Royal London paid out more than £500m in protection claims last year.
Claims statistics for 2017, published today (Wednesday), showed Royal London paid out more than £517m, which means 99.1 per cent of all claims received were paid.
Nearly £175m was paid in life and terminal illness claims, which means 97.3 per cent of term life insurance claims were paid, with an average of nearly £113,000 a claim.
The data also showed 92.3 per cent of terminal illness claims were paid with an average payout of more than £129,000 a claim.
Over £128m was paid in whole of life claims, which means 99.9 per cent of these claims were paid. The average payout was more than £4,000.
Craig Paterson, underwriting and claims philosophy manager at Royal London, said: "Paying a claim is our moment of truth and in 2017 we paid out over £0.5bn. This is a record amount and shows that the changes we have introduced to our claims processes and product definitions are translating into being able to pay more claims.
"Our fast-track claims process meant we were able to pay 85 per cent of claims within two days. These changes mean that people who claim can be paid without delay."
But the results also showed more than £200m was paid in critical illness (CI) claims, which meant only 91.2 per cent of claims were paid.
Royal London said 2 per cent of these claims were declined due to misrepresentation and 6.8 per cent did not meet the policy definition.
The average age of a CI claimant was 48 years old and the average payout was nearly £108,000. Cancer was the top reason for a CI claim which made up 61.8 per cent of claims. This was followed by heart attack, which made up 12.1 per cent of claims, while stroke accounted for 5.8 per cent of claims.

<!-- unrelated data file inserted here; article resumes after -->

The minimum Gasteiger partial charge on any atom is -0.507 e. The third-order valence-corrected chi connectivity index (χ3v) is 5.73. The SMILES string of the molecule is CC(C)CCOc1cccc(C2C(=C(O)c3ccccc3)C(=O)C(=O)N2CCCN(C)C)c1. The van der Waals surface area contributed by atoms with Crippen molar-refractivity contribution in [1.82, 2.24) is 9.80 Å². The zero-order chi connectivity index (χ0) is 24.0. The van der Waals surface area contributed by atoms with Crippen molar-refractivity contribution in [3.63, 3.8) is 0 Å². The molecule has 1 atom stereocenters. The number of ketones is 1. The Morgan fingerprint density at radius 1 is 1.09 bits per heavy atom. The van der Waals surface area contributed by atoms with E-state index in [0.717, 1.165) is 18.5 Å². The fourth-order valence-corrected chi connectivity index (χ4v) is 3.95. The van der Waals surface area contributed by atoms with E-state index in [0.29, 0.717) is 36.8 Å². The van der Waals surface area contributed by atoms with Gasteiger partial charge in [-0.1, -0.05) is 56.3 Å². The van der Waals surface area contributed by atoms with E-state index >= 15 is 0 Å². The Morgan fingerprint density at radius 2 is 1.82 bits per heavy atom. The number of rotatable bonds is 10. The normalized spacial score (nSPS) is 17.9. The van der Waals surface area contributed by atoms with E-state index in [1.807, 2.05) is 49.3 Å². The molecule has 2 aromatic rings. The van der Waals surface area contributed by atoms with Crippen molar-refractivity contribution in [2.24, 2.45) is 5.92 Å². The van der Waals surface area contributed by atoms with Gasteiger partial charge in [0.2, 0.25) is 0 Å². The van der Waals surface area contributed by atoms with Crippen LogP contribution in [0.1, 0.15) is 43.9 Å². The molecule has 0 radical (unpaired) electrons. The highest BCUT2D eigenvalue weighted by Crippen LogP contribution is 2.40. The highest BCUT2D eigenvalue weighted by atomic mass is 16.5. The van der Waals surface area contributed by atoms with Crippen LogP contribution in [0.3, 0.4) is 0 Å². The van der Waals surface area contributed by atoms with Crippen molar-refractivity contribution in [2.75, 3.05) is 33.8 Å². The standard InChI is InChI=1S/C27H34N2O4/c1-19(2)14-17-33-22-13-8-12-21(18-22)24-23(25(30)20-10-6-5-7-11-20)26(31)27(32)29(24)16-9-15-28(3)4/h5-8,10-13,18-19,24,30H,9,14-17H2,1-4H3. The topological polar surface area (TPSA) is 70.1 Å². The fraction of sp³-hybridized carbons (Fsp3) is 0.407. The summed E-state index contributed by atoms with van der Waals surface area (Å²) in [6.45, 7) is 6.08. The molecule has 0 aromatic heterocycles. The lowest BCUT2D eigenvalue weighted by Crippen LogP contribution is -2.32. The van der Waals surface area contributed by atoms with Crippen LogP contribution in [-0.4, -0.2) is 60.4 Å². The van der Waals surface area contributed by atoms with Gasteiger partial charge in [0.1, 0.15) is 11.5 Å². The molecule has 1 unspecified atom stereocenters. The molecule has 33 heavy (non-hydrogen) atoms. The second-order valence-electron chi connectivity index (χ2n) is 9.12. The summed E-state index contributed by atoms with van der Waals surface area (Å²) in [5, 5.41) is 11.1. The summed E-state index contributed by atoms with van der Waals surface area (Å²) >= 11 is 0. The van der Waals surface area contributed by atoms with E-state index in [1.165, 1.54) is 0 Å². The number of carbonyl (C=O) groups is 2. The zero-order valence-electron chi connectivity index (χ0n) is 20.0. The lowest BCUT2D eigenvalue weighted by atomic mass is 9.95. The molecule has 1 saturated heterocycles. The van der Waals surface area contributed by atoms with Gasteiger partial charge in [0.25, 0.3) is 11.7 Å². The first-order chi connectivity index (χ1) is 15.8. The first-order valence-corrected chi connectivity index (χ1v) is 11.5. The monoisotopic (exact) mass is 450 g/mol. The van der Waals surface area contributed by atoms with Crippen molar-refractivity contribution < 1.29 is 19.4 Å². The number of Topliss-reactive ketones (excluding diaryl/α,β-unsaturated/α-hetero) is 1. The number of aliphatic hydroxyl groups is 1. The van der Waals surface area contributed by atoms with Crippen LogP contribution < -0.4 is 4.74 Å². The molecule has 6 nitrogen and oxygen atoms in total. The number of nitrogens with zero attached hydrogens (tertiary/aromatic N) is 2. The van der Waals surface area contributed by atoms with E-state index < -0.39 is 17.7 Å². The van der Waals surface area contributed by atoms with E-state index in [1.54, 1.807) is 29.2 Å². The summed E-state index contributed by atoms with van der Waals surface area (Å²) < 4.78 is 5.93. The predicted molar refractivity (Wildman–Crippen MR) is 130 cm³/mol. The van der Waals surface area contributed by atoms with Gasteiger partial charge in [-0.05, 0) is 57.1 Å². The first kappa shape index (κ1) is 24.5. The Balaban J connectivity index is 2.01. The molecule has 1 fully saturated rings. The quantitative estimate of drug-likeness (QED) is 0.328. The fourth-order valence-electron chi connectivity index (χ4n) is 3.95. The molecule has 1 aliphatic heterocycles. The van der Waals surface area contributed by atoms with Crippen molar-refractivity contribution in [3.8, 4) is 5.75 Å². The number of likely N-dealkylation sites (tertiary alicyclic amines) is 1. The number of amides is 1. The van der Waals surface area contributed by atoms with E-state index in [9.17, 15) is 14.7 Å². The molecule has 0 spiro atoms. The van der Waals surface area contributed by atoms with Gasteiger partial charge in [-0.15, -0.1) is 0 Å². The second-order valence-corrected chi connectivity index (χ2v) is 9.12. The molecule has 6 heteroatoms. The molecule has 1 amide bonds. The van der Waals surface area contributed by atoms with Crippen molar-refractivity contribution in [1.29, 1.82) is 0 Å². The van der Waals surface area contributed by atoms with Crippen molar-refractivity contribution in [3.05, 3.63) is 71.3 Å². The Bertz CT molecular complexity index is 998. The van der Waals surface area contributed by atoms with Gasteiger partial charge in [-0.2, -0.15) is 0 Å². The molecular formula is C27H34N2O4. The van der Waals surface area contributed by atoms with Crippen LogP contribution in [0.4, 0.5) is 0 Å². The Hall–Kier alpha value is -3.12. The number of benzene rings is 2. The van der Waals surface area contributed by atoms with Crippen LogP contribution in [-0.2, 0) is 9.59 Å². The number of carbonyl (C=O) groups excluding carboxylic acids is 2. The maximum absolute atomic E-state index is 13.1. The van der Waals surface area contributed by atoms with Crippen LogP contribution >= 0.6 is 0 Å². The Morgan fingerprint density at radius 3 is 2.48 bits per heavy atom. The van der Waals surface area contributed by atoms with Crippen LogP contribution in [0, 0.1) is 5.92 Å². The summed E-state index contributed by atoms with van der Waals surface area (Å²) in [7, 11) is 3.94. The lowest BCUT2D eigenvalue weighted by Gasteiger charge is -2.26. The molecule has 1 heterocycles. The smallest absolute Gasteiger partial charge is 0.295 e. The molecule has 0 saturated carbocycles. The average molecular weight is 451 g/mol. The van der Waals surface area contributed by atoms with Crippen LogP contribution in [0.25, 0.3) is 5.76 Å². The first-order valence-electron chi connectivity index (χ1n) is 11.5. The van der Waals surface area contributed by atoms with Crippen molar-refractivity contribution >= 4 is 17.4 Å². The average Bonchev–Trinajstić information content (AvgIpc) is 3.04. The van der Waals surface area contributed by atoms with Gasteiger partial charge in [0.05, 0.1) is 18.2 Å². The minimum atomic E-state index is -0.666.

More than £3.9m was paid in income protection (IP) claims, which meant 92.1 per cent of claims were paid.
Of the 7.9 per cent of claims declined, 5.5 per cent were declined due to the policy definition not being met and 2.2 per cent due to misrepresentation.
The top three reasons for IP claims were for musculoskeletal conditions, which accounted for 28 per cent of claims, while mental health conditions accounted for 19 per cent and cancer was the cause for 12 per cent.
Martin Bamford, chartered financial planner and managing director for Surrey-based Informed Choice, said having almost 10 per cent of CI and IP claims rejected doesn’t help promote the importance of taking out cover.
He said: "The perception that insurance claims are often rejected is one factor making it harder for these products to be sold. When it comes to life assurance, we would expect to see a very high percentage of claims being paid, with the exception of the handful of cases where misrepresentation took place.
"Claims for insurance around critical illness and income protection are sometimes more nuanced, as conditions need to be met for the claim to be paid. But a perception that nearly one in ten of these claims was rejected does little to help boost the popularity of such an important cover. "